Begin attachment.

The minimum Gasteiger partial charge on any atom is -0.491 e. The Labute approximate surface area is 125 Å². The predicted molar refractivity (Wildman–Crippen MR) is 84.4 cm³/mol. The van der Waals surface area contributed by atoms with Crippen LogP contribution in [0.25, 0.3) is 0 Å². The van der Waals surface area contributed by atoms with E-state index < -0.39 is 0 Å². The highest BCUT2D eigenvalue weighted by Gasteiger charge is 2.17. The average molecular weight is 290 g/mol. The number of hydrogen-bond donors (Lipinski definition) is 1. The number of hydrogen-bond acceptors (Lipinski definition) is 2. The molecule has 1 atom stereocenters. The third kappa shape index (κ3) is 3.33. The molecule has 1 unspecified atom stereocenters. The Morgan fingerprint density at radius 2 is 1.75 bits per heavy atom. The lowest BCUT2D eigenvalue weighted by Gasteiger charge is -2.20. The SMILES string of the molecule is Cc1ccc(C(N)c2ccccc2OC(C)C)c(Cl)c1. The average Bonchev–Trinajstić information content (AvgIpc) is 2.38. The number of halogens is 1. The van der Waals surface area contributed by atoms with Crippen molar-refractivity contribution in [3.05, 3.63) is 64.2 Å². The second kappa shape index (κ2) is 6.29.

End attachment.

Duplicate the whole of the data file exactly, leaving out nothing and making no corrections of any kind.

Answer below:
The minimum Gasteiger partial charge on any atom is -0.491 e. The Labute approximate surface area is 125 Å². The predicted molar refractivity (Wildman–Crippen MR) is 84.4 cm³/mol. The van der Waals surface area contributed by atoms with Crippen LogP contribution in [0.25, 0.3) is 0 Å². The van der Waals surface area contributed by atoms with E-state index < -0.39 is 0 Å². The highest BCUT2D eigenvalue weighted by Gasteiger charge is 2.17. The average molecular weight is 290 g/mol. The number of hydrogen-bond donors (Lipinski definition) is 1. The number of hydrogen-bond acceptors (Lipinski definition) is 2. The molecule has 1 atom stereocenters. The third kappa shape index (κ3) is 3.33. The molecule has 1 unspecified atom stereocenters. The Morgan fingerprint density at radius 2 is 1.75 bits per heavy atom. The lowest BCUT2D eigenvalue weighted by Gasteiger charge is -2.20. The SMILES string of the molecule is Cc1ccc(C(N)c2ccccc2OC(C)C)c(Cl)c1. The average Bonchev–Trinajstić information content (AvgIpc) is 2.38. The number of halogens is 1. The van der Waals surface area contributed by atoms with Crippen molar-refractivity contribution in [3.05, 3.63) is 64.2 Å². The second kappa shape index (κ2) is 6.29.